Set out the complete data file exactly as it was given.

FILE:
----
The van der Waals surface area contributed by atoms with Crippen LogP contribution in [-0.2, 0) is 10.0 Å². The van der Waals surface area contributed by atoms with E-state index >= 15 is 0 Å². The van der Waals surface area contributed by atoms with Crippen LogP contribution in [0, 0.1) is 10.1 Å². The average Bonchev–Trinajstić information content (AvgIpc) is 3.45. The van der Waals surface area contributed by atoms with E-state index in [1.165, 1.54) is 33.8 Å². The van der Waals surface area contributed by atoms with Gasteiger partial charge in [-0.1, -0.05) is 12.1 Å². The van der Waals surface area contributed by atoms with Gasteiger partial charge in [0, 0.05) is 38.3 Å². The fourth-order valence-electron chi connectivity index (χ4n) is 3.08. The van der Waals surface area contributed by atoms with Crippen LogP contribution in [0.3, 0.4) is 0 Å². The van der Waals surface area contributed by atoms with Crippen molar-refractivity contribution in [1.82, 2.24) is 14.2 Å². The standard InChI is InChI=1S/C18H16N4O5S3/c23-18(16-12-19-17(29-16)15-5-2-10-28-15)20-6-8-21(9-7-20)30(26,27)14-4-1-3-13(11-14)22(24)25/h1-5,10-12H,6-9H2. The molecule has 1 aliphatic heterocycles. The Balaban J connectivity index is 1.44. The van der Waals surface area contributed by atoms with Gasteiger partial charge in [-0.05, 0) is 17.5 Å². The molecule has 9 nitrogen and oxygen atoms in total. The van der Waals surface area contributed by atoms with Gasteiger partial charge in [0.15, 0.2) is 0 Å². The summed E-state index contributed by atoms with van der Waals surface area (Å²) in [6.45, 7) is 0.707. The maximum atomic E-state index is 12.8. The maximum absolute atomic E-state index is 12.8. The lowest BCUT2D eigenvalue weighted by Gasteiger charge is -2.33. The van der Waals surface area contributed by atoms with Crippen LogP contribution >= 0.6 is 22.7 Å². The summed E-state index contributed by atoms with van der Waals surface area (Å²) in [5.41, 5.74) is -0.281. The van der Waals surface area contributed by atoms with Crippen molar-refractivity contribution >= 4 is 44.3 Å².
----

The van der Waals surface area contributed by atoms with Crippen LogP contribution in [-0.2, 0) is 10.0 Å². The van der Waals surface area contributed by atoms with E-state index >= 15 is 0 Å². The van der Waals surface area contributed by atoms with Crippen LogP contribution in [0, 0.1) is 10.1 Å². The average Bonchev–Trinajstić information content (AvgIpc) is 3.45. The van der Waals surface area contributed by atoms with E-state index in [1.165, 1.54) is 33.8 Å². The van der Waals surface area contributed by atoms with Gasteiger partial charge in [-0.1, -0.05) is 12.1 Å². The van der Waals surface area contributed by atoms with Gasteiger partial charge in [0, 0.05) is 38.3 Å². The fourth-order valence-electron chi connectivity index (χ4n) is 3.08. The van der Waals surface area contributed by atoms with Crippen LogP contribution in [0.3, 0.4) is 0 Å². The van der Waals surface area contributed by atoms with Crippen molar-refractivity contribution in [1.82, 2.24) is 14.2 Å². The standard InChI is InChI=1S/C18H16N4O5S3/c23-18(16-12-19-17(29-16)15-5-2-10-28-15)20-6-8-21(9-7-20)30(26,27)14-4-1-3-13(11-14)22(24)25/h1-5,10-12H,6-9H2. The molecule has 1 aliphatic heterocycles. The Balaban J connectivity index is 1.44. The van der Waals surface area contributed by atoms with Gasteiger partial charge in [-0.05, 0) is 17.5 Å². The molecule has 9 nitrogen and oxygen atoms in total. The van der Waals surface area contributed by atoms with Gasteiger partial charge in [0.15, 0.2) is 0 Å². The summed E-state index contributed by atoms with van der Waals surface area (Å²) in [6.45, 7) is 0.707. The maximum atomic E-state index is 12.8. The maximum absolute atomic E-state index is 12.8. The lowest BCUT2D eigenvalue weighted by Gasteiger charge is -2.33. The van der Waals surface area contributed by atoms with Crippen LogP contribution >= 0.6 is 22.7 Å². The summed E-state index contributed by atoms with van der Waals surface area (Å²) in [5.41, 5.74) is -0.281. The van der Waals surface area contributed by atoms with Crippen molar-refractivity contribution >= 4 is 44.3 Å².